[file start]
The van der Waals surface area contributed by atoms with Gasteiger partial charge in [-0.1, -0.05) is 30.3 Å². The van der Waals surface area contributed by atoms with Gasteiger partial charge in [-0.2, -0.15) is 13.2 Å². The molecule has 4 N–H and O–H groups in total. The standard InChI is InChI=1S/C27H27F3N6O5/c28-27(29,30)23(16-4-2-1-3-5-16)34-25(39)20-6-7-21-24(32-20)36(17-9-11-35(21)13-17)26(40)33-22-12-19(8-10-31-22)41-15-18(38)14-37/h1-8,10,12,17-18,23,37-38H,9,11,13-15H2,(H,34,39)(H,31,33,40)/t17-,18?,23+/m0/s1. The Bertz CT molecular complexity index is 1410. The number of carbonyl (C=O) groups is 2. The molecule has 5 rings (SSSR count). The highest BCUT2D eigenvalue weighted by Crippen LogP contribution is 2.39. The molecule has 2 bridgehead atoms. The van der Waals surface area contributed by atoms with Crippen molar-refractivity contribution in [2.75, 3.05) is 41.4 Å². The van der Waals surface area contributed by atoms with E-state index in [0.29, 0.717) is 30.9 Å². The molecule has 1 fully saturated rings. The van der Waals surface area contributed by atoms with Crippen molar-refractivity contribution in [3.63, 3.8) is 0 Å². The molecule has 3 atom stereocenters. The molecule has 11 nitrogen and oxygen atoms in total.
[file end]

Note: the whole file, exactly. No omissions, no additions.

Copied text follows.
The van der Waals surface area contributed by atoms with Gasteiger partial charge in [-0.1, -0.05) is 30.3 Å². The van der Waals surface area contributed by atoms with Gasteiger partial charge in [-0.2, -0.15) is 13.2 Å². The molecule has 4 N–H and O–H groups in total. The standard InChI is InChI=1S/C27H27F3N6O5/c28-27(29,30)23(16-4-2-1-3-5-16)34-25(39)20-6-7-21-24(32-20)36(17-9-11-35(21)13-17)26(40)33-22-12-19(8-10-31-22)41-15-18(38)14-37/h1-8,10,12,17-18,23,37-38H,9,11,13-15H2,(H,34,39)(H,31,33,40)/t17-,18?,23+/m0/s1. The Bertz CT molecular complexity index is 1410. The number of carbonyl (C=O) groups is 2. The molecule has 5 rings (SSSR count). The highest BCUT2D eigenvalue weighted by Crippen LogP contribution is 2.39. The molecule has 2 bridgehead atoms. The van der Waals surface area contributed by atoms with Crippen molar-refractivity contribution in [2.75, 3.05) is 41.4 Å². The van der Waals surface area contributed by atoms with E-state index in [0.29, 0.717) is 30.9 Å². The molecule has 1 fully saturated rings. The van der Waals surface area contributed by atoms with Crippen molar-refractivity contribution in [3.63, 3.8) is 0 Å². The molecule has 3 atom stereocenters. The molecule has 11 nitrogen and oxygen atoms in total.